U.S. Navy's Prototype Laser Weapon to Begin Shipboard Testing in Late Summer
April 8, 2014 8:42 AM
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Laser weapon will be the first to be deployed on a ship
The U.S. Navy has announced that it will deploy a prototype laser weapon aboard a Navy ship later this summer. The announcement is confirmation of the Navy's plans that were announced almost exactly a year ago today. In April of 2013, the
Navy promised that it would be ready for shipboard testing
of laser weapons by this summer.
The prototype laser that will be deployed is an improved version of the Laser Weapon System known as LaWS. The laser will be installed on the USS Ponce for at-sea testing in the Persian Gulf.
“This is a revolutionary capability,” said Chief of Naval Research Rear Adm. Matthew Klunder. “It’s absolutely critical that we get this out to sea with our sailors for these trials, because this very affordable technology is going to change the way we fight and save lives.”
A 2012 test of LaWS against a UAV
Navy officials say that the laser weapon is a top priority to counter asymmetric threats like unmanned and light aircraft as well as small attack boats. The major benefits of laser weapons include that they have an “unlimited” magazine and attacks at the speed of light.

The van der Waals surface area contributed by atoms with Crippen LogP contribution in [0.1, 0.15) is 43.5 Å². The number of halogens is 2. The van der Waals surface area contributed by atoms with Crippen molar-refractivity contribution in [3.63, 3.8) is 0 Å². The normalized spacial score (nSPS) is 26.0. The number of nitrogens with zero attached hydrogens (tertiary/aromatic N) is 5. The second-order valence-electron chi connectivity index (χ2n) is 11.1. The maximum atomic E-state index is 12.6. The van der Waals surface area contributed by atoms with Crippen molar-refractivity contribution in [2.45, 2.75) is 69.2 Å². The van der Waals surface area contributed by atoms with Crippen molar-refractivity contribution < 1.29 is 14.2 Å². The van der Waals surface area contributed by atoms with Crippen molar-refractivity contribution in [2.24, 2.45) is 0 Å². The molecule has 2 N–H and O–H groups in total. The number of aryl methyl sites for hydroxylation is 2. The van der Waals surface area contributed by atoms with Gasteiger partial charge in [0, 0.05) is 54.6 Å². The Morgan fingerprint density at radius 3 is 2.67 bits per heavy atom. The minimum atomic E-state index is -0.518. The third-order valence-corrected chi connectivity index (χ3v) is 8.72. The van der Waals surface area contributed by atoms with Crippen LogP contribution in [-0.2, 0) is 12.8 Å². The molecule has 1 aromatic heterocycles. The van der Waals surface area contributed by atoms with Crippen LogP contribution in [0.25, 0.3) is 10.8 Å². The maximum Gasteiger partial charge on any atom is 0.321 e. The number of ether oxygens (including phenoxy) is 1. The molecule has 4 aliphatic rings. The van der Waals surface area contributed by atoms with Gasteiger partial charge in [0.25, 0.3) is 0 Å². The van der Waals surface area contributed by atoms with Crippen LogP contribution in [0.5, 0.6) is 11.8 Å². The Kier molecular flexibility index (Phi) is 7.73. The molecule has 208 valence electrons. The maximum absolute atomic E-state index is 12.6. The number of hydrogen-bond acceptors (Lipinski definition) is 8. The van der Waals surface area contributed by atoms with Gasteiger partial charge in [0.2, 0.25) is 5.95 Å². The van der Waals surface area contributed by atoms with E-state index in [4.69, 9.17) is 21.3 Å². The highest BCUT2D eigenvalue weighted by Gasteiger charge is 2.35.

“Our nation’s adversaries are pursuing a variety of ways to try and restrict our freedom to operate,” Klunder said. “Spending about $1 per shot of a directed-energy source that never runs out gives us an alternative to firing costly munitions at inexpensive threats.”
Sailors control the laser system using a game-like controller to target a range of threats and control whether the treat is disabled or destroyed. The Navy currently has three prototypes and will determine which of the three is most suitable to move forward next year.
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RE: the goal
4/8/2014 3:21:29 PM
The laser, or at least this laser, is still going to be the last line of defense designed to replace/supplement the Phalanx/RIM-116 CIWS. Its range is too short to be the long range defense, and its dwell time is too long to take out a large swarm of missiles. The Phalanx/RIM-116 will likely continue to exist on the ships for a time for boat/helicopter/jet interdiction, as the laser would likely take too long to bring them to a halt.
I just hope that they use the same philosophy they used with designing the Phalanx/SeaRAM, where the CIWS system is totally contained, and does not external information to engage targets. This means if your ship takes damage, as long as your CIWS still has power(and hasn't been hit itself), it will keep firing, regardless of what has been crippled by the hits.
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